Since she didn’t need to work—the Shah had salted away at least $100 million, and perhaps far more, in foreign banks before he was deposed—Leila led a life of discreet leisure. She first moved into her mother’s home in Greenwich, Conn., then into a Manhattan apartment, but often traveled to Europe. In a 1998 interview with PEOPLE, she said that while she missed her homeland, she enjoyed living in the U.S. “I can go anywhere and not worry that people will recognize me and say, ‘Did you see that? Did you see how she ate her french fries?’ ” she observed. Friends say she had at least one serious romance with a man and that it ended badly. “She told me that she had trouble forming relationships,” says biographer Meylan, “because she was obsessed with the idea that people only approached her because she was the daughter of the Shah.”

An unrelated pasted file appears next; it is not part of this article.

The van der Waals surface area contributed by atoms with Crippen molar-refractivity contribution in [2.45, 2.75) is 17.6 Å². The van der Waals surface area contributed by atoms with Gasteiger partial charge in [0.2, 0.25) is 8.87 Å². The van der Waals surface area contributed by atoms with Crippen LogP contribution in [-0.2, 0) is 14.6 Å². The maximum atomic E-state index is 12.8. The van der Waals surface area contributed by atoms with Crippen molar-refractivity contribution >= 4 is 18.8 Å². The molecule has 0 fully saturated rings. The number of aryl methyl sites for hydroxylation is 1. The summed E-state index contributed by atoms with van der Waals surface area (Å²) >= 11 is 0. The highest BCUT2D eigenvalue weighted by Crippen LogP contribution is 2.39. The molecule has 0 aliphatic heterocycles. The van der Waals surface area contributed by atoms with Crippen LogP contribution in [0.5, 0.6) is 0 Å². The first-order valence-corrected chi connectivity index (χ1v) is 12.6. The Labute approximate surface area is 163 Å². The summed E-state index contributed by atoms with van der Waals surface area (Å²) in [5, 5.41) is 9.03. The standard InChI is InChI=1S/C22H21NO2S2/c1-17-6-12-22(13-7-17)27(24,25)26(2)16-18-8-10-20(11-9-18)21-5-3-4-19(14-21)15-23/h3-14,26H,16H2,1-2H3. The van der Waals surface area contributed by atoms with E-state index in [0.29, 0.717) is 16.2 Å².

The death of her beloved grandmother Farideh Diba last November drove her spirits even lower. She admitted to friends that she was losing weight but maintained that it was food allergies that prevented her from eating properly. “At one dinner party recently she produced half a dozen kinds of teas from her Hermès handbag and said, ‘I don’t know which one to drink. I don’t know which one will make me ill,’ ” says’ Ross Benson, a journalist with Britain’s Daily Express, who was told of the incident by a witness who was a mutual friend. “The other guests looked away. They saw her behavior for what it was—a sign of severe depression.”